There were several different modules that I enjoyed during my time at Napier, in particular Forensic Psychology classes. I completed my dissertation on what Psychology was getting wrong in the rehabilitation of youth offenders. During my 3rd and 4th year of uni I also became heavily interested in human trafficking – particularly child trafficking – which greatly influenced my decision to apply for a place on the Transnational Crime MSc degree run by the University of Glasgow.
The Masters degree was great and gave me a better understanding of the field of criminology and organised crime and allowed me to research child trafficking in Scotland in more detail through my dissertation. During this time I also volunteered with the Scottish Guardianship Service who support unaccompanied asylum-seeking and trafficked children and young people. I volunteered there for around a year helping in the office.
After my Masters I started a PhD at the University of Stirling so I could investigate child trafficking in Scotland in more depth. I also worked full time with dementia and terminally ill patients while working on my PhD part-time. Unfortunately, working 8-9 shifts in a row while raising a family and completing a PhD was just not manageable and I left my PhD after the 1st year. I also volunteered for Quarriers Life Coaching Service during this time supporting care experienced young people with their goals and mindset.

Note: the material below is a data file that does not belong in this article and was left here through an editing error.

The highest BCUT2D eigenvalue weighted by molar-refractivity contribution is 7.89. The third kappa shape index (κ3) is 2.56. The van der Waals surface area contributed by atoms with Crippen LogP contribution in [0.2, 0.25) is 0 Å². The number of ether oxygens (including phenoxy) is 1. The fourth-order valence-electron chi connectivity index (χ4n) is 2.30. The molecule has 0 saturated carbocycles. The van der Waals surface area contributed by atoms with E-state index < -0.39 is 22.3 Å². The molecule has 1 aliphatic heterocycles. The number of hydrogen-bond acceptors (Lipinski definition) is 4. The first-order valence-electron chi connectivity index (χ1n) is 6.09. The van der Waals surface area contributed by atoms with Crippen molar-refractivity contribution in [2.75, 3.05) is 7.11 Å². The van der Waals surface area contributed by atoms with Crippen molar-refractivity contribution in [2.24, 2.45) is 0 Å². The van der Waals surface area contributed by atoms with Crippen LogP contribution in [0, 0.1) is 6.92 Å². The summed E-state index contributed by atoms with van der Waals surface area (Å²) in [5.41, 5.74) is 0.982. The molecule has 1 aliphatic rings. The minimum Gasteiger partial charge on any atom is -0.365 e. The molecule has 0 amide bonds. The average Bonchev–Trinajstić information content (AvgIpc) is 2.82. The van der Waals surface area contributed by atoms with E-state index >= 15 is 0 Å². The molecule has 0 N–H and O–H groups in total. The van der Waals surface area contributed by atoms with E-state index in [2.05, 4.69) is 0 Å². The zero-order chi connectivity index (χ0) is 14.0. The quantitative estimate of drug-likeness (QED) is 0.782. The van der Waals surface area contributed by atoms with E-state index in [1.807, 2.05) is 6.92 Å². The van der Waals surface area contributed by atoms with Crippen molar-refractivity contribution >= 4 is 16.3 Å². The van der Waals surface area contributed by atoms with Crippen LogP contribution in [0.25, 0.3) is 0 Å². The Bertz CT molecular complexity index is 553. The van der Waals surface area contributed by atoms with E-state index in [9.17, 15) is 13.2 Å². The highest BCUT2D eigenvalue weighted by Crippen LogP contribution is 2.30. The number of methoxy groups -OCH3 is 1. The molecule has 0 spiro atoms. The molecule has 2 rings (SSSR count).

I then moved on from that support role to working with care leavers at a supported accommodation project in Edinburgh. In that role I worked with young people who had recently left the care system who were transitioning into independent accommodation for the first time.
I now work as an Independent Child Trafficking Guardian with the Scottish Guardianship Service. A Guardian’s role is to provide independent guardianship support and advocacy to all unaccompanied asylum seeking and trafficked children, from outside the EU, arriving in Scotland.
I currently work with over 20 young people who live in different parts of Scotland. It is an extremely enjoyable job and seeing young people flourish and gain confidence is a highly rewarding experience. The vast majority of my days are spent attending legal appointments with young people, delivering workshops on the asylum process, trafficking and various integration topics such as a young persons’ rights and responsibilities; attending LAAC reviews and Care Plan meetings with social workers and keyworkers; and liaising and co-ordinating meetings/correspondence between social work, residential units, foster carers, the Home Office, solicitors and interpreters. My days are often quite busy but I am fortunate that I am able to work from home. Covid certainly impacted on the face-to-face work that we were carrying out with young people, however our service was able to adapt quite quickly and a lot of appointments and meetings were able to continue online – although I am looking forward to being able to see my young people in person again!